Isle of Man
Rushen, located in the ancient capital of the Isle of Man, was once the
residence of the Kings and Lords of Mann. When built it was a statement
of power, guarding the entrance to the Silverburn River. Its
white limestone keep dominated the surrounding countryside and would
have been visible from most of the south of the island. It is still one
of the best preserved medieval castles in Europe.
The Vikings settled the Isle of Man from the C9th and established a power base in the west of the island on St Patrickís Isle. By the 1200s, with increasing attention from England and Scotland, the centre of power moved to the south of the island.
The building of Castle Rushen is attributed to the Norse King Reginald who built a square stone keep surrounded by a bailey and ditch on a dry spit of land to the east of the Silverburn. The land to the west was very boggy making it a good defensive site. The kitchens, domestic buildings and stables were in the bailey. Gradually a settlement grew up under the protection of Castle Rushen. The Norse kings divided their time between Peel Castle and Castle Rushen until 1242, when they moved permanently to Castle Rushen.
Castle Rushen was developed by successive rulers between the C13th-C16th. It is a large and complex site. This plan comes from the Castletown website.
The oldest part of the Castle is the keep which was rebuilt in 1333.
After the death of the last Norse King in 1265, the island was fought over and changed hands between England and Scotland several times. In 1333, the island was granted to William, First Earl of Salisbury, who was a childhood friend and courtier to Edward III. He was responsible for the rebuilding of the keep, adding a third store, new gatehouse with a portcullis and a drawbridge on the north side.
He added additional towers on the sides of the keep. When William died a year later, his son became King of Mann. He was responsible for building the curtain wall which surrounds the keep.
This had firing platforms for cannons which were becoming increasingly important for defence. He also built the outer gatehouse with a barbican and ditch round the outside of the curtain wall.
In the early C16th, a stone faced bank or glacis was added to the south side of the castle to give extra protection from enemy cannon fire.
In 1405, Henry IV gave the Isle of Man to one of his staunch supporters, Sir John Stanley. The island became a hereditary right of the Stanley Family on payment of two peregrine falcons to all succeeding English monarchs on their coronation. The peregrine falcon still supports one side of the coat of arms of the Isle of Man.The Stanleys were one of the wealthiest families in England and their rule lasted until 1736. Henry VIII conferred the title Earl of Derby on Thomas Stanley. On his death, his grandson assumed the title Lord of Mann, although the title King of Mann was still used in ceremonial proceedings until the 1600s. Most of the Stanleys spent little time on the island, leaving government and defence to their officials and soldiers, although Tynwald met in the castle grounds.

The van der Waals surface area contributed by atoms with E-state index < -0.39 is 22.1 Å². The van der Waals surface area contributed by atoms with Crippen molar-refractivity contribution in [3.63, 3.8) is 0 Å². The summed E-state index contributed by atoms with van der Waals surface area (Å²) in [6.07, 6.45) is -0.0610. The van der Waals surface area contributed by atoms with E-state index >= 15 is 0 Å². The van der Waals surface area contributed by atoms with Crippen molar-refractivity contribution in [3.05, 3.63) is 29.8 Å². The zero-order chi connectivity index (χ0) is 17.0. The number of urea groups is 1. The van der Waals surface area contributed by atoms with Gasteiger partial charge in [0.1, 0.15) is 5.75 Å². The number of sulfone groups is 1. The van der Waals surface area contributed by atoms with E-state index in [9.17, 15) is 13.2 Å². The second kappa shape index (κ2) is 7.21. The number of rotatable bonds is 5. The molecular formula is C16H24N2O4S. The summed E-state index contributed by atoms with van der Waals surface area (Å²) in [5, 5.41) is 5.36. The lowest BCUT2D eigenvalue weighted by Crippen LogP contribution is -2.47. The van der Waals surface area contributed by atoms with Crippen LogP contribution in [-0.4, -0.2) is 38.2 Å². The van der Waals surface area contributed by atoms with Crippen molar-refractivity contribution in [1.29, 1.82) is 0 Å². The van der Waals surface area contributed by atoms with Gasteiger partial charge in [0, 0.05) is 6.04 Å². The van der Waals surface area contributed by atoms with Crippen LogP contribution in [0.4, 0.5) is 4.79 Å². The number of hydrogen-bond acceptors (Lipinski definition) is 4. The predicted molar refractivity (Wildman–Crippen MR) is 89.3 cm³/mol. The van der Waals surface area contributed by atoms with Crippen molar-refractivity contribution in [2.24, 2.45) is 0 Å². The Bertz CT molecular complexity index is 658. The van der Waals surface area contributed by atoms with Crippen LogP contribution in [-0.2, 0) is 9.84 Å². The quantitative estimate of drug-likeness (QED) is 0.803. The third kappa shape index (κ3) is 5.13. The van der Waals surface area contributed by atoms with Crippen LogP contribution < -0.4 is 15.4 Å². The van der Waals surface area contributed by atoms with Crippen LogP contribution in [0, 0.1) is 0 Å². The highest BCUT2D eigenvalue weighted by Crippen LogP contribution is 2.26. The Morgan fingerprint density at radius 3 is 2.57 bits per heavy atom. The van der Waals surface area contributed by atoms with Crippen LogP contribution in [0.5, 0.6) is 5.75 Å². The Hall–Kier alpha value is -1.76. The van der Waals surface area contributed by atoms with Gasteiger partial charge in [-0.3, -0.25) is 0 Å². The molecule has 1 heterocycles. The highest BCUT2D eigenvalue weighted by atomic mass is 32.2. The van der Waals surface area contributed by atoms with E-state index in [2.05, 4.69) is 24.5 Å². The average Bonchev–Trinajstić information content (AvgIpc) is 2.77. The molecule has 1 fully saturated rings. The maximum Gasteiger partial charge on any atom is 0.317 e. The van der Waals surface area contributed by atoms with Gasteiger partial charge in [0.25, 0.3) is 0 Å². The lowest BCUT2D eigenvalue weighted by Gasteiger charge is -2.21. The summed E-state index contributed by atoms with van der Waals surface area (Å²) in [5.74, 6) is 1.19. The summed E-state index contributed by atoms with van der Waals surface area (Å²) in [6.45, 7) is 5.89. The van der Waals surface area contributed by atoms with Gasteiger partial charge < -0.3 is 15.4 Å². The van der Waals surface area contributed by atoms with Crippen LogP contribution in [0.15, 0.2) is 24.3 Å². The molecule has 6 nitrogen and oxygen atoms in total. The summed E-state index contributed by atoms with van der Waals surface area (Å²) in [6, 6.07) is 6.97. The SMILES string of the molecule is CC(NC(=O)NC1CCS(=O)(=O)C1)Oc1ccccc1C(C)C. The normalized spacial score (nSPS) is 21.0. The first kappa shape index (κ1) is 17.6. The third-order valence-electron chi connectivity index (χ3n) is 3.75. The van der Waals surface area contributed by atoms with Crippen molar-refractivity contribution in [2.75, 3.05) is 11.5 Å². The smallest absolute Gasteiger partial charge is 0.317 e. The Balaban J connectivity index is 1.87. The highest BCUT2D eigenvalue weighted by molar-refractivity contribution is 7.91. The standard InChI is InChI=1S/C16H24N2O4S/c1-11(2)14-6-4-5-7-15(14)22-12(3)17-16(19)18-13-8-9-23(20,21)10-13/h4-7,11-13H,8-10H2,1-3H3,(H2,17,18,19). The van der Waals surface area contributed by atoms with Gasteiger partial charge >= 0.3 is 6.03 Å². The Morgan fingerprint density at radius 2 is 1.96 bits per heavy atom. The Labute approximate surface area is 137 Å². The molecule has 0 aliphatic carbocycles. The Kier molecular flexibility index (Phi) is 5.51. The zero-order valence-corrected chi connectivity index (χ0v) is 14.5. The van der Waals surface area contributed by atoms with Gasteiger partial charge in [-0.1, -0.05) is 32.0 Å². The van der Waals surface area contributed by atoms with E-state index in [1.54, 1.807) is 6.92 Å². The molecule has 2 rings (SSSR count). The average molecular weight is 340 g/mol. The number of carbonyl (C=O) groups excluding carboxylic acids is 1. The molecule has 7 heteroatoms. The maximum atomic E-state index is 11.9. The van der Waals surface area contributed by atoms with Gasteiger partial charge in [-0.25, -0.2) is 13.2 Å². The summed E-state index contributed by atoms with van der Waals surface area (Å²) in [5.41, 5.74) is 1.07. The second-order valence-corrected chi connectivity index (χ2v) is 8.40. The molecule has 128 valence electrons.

By the C16th, accommodation in the keep was poor, and in 1580, Henry Stanley, fourth Earl of Derby, ordered a new building on the curtain wall near the gatehouse. Called Derby House, this was used as accommodation for the Lord of Mann and his household. The ground floor was the servants quarters with the Earl and his guests using the upper two floors.
James Stanley, the tenth Earl of Derby died in 1736 with no heirs. The title of Lord of Mann passed to his cousin, the second Duke of Atholl. The third Duke of Atholl sold the right to the British Government and the island became a dependency of the British Crown, with the monarch as Lord of Mann.
Derby House became the home of the Lieutenant General, the Lord of Mannís representative on the island, until they moved to Lorne House and then Douglas. Tynwald met here until it moved to the George Inn and later, in 1821, to the newly built Old house of Keys. The building was used as a courtroom until 1991.
The rest of the castle became a prison in the early 1700s and this is the reason the castle has survived. From 1765, fines from prisoners were no longer used for the maintenance of the castle and this led to serious structural deterioration. In 1816 there was major work undertaken on the keep to improve conditions. Between 1849-1864, Castle Rushen was also used as an asylum for the mentally insane. Warders were reported as spending much of their time taking Victorian sightseers round the prison
Conditions eventually became so bad, that an inspection in 1885 by the Chairman of the Commissioners for Prisons in England and Wales recommended a new prison be built. This opened in Douglas in 1891.
Lord Raglan, the Lieutenant Governor instigated the restoration of Castle Rushen in 1902 as a heritage and tourist attraction. The Victorian additions were removed and it was restored to externally to its medieval appearance. It was formally handed back to the Isle of Man Government by George V in 1928. It is now in the care of Manx National Trust.
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